Sometimes we may want to only sum the visible cells in a filtered list or a table. We may notice that if we use **SUM** function directly with selecting the visible reference in the filtered list, all data in the list (also contains the hidden rows) is included into calculation.

Table of Contents

## 1. Only Sum Visible Cells/Rows in a Filtered List using Formula

Above all, we need to find a proper function can only sum visible cells in a filtered list and ignore the filtered-out data. Actually, excel built-in **SUBTOTAL** function can perform calculating like sum data, count, average for both visible & invisible cells or only visible cells properly. As we only want to show you the formula to perform sum visible cells in filter list, so in this article we will only introduce you the basic usage of **SUBTOTAL** function on sum data. After reading this article, I think you must have a well understanding of **SUBTOTAL** function, it is flexible for you to use it in your daily work.

**EXAMPLE:**

If we want to sum total amount for the filtered fruit, can we use **SUM** function here directly?

Enter **=SUM(B2:B10)** in B12. See screenshot below, we get 64 here, the returned value is incorrect obviously. It equals to the total amount of the whole list B2:B10, the hidden rows are also taken into calculation.

**FORMULA:**

Let’s apply **SUBTOTAL** function in this case to try to calculate total amount for ‘Apple’ again.

**Step 1:** Enter

**=SUBTOTAL(9,B2:B10)**

**Step 2:** Press **Enter **to load return value.

We can see that this time correct amount 21 is displayed in B12.

**HOW THIS FORMULA WORKS:**

This formula only contains only one function: **SUBTOTAL **function.

**Syntax:**

**=SUBTOTAL (function_num, ref1, [ref2], ...)**

It has several arguments like function_num, ref1, ref2. For **function_num**, it is a number, it shows the function used by **SUBTOTAL, **by providing different numbers, SUBTOTAL function can perform different calculation. As we mentioned above, **SUBTOTAL** function can perform most basic calculations like **SUM**, **COUNT**, **AVERAGE**, etc., so we need to know some useful function numbers before explaining **SUBTOTAL **function.

Please see below screenshots, they show the correspondence between number and function.

**Function number from 1 – 101.**

**Function number from 101 – 111.**

Refer to above function number list, we can see that SUM function has two function numbers, **9-SUM** and **109-SUM**. Actually, if we enter 9, **SUBTOTAL** function will only sum visible data and ignore the filtered-out data; and if we enter 109, **SUBTOTAL** function will only sum visible data and ignore the manually hidden data. See, the difference is:

**9: ignore data which is hidden by filter list;**

**109: ignore data which is hidden manually.**

In this instance, in the formula **=SUBTOTAL(9,B2:B10)**. There are two arguments. For the first argument **function_num**, as data is hidden by filter list, so we enter 9 here; for the second argument, **reference**, we can enter the whole list B2:B10, or you can also hold your mouse and select the visible cells directly.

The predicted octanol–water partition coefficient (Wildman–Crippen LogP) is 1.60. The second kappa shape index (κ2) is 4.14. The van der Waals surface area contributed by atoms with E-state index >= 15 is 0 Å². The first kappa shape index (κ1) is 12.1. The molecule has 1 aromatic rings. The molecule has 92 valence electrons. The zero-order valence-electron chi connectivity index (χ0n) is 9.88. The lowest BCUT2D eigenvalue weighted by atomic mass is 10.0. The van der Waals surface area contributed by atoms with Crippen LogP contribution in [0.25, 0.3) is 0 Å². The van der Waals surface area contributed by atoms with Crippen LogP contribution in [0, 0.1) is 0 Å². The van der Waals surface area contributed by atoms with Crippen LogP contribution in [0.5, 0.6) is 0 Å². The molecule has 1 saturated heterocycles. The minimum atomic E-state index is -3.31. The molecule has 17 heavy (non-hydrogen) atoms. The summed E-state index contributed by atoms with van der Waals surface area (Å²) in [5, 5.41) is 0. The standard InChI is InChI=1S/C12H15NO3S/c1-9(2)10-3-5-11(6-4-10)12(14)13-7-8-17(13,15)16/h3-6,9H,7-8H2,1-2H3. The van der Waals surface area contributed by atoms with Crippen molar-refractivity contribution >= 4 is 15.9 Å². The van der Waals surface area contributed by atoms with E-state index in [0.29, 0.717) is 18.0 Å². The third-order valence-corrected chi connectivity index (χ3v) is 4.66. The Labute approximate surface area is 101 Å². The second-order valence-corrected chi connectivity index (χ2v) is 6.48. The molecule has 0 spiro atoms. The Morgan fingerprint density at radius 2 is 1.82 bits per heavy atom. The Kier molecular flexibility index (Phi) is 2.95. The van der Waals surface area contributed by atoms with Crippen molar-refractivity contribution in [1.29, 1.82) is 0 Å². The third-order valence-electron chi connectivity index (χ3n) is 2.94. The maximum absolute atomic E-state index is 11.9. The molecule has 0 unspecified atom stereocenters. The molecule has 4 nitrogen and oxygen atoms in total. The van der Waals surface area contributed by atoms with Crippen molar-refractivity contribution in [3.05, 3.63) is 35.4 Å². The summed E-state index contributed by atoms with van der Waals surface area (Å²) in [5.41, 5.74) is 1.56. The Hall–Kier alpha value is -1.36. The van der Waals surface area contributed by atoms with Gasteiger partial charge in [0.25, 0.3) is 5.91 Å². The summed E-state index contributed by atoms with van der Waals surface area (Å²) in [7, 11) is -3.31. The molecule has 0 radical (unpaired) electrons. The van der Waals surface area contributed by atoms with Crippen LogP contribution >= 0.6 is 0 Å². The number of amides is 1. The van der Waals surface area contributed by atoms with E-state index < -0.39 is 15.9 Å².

**RESULT:**

We already get proper amount for ‘Apple’, this time let’s pick Banana to check if our formula works properly after changing the filter criteria.

It works properly. **SUBTOTAL** function can work well on ‘sum visible cells’.

**NOTES:**

- If we change
**function_num**from 9 to others, the**SUBTOTAL**function will change calculation accordingly based on the function number. For example, change 9 to 2 in this case (2 – COUNT).

We will get 2 by applying the formula.

**SUBTOTAL**function can ignore all hidden data, so we can also use it to sum visible cells in a range. Just enter the range as the reference, the it will ignore hidden cells in this range.

## 2. Only Sum Visible Cells/Rows in a Filtered List using VBA Code

Now, let’s delve into the second method, which employs VBA code to achieve the same outcome.

For a more programmatic approach, VBA (Visual Basic for Applications) code provides flexibility in summing visible cells.

Press Alt + F11 to open the VBA editor.

Right-click in the Project Explorer, select Insert, and choose Module to create a new module.

Copy and paste the following VBA code into the module:

```
Function SumVisibleCells(rng As Range) As Double
Dim cell As Range
Dim total As Double
For Each cell In rng
If cell.EntireRow.Hidden = False And IsNumeric(cell.Value) Then
total = total + cell.Value
End If
Next cell
SumVisibleCells = total
End Function
```

This code defines a custom function SumVisibleCells that sums only visible cells in a given range.

Return to your Excel sheet and use the custom function

Type this formula:

`=SumVisibleCells(B2:B10)`

Adjust the range as needed.

By following these steps, you’ll employ VBA code to sum only visible cells in a filtered list.

## 3. Video: Only Sum Visible Cells/Rows in a Filtered List

This Excel video tutorial on effectively summing only visible cells or rows in a filtered list. We’ll explore two methods to achieve this task seamlessly: utilizing a formula based on the SUBTOTAL function and employing VBA code.

## 4. Related Functions

- Excel SUBTOTAL function

The Excel SUBTOTAL function returns the subtotal of the numbers in a list or database. The syntax of the SUBTOTAL function is as below:= SUBTOTAL (function_num, ref1, [ref2])…. - Excel SUM function

The Excel SUM function will adds all numbers in a range of cells and returns the sum of these values. You can add individual values, cell references or ranges in excel.The syntax of the SUM function is as below:= SUM(number1,[number2],…)…